My fate was sealed. “What?” I could scream and protest for as long as I could sustain my pleading, “You made plans for me to go on a bird watching trip?” it wasn’t going to change anything. And sure enough, before I knew it, seven o’clock rolled around and I was being forcibly dragged out of my bed to take a drive up to some remote bird sanctuary near Tarrytown, NY.

I had expected my uncle and all of his friends to be this bunch of nerdy looking doofs, but I got in the car, there was my uncle and two guys that, I don’t know how to describe them exactly, but they didn’t fit the description of what I had imagined a birdwatcher to look like. One guy had a black leather jacket, the other guy was wearing a knit cap, it wasn’t even that cold out.

And then, once we got going, nobody talked, there was no chit-chat. I’m thinking about my life right now, if I went on some sort of a trip with a bunch of my friends, and one of them brought along his fourteen year old nephew, I’d at least try to make conversation, “What’s up champ? How’s high school? You play any sports?” basic small talk, it’s not that hard. But this was awkward, no radio, the guy riding shotgun was chain smoking cigarettes with his right arm resting on the open window.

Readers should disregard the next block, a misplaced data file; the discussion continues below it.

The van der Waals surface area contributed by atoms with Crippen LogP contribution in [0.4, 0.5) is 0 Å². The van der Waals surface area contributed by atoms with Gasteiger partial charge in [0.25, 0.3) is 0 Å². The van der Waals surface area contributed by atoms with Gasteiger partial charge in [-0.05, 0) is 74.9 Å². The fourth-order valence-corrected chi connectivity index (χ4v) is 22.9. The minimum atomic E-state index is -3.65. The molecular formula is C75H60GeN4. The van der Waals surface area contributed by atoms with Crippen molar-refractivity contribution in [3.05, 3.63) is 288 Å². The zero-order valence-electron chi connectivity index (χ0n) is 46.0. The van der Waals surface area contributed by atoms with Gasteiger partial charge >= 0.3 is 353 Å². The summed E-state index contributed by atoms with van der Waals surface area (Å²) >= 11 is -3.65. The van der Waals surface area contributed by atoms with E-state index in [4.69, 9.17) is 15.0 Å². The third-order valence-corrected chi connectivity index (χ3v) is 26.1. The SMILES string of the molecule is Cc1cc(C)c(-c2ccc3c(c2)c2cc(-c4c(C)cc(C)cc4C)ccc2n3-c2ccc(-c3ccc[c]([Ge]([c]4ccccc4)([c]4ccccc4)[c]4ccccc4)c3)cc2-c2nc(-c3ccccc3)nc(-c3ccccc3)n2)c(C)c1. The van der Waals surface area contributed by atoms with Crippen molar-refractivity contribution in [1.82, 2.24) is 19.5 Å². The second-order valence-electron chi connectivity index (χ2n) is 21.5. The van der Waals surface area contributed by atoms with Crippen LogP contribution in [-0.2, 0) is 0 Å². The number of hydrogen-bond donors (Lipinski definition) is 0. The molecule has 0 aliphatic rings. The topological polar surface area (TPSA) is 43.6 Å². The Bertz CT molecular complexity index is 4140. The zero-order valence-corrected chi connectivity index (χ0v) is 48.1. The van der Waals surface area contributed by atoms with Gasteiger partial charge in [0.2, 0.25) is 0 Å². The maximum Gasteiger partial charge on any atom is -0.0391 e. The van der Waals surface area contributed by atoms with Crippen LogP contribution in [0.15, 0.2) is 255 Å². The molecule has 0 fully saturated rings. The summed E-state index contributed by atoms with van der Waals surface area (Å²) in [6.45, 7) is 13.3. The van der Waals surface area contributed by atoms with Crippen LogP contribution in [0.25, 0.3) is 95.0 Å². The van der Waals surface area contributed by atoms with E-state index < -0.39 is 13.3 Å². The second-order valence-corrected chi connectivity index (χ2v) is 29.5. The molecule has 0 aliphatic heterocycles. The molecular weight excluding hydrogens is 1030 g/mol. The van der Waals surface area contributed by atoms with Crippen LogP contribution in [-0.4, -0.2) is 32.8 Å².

Finally we got to this wooded area, I’m not sure if it was a bird sanctuary, I didn’t see any signs, and what happened next always made me doubt if we were where I was told we would be. We hiked around for a while, my uncle had a map but wouldn’t say where we were headed, after about an hour or so we came upon this big tree.

“All right boys, this is it,” my uncle said as the other two guys started unloading a bunch supplies. Grappling hooks, lots of rope, some weird manual drill looking thing, besides the binoculars, none of this stuff looked like anything I’d associate with bird watching. “Don’t you guys usually carry giant books with drawings of birds and stuff?” I asked nobody in particular.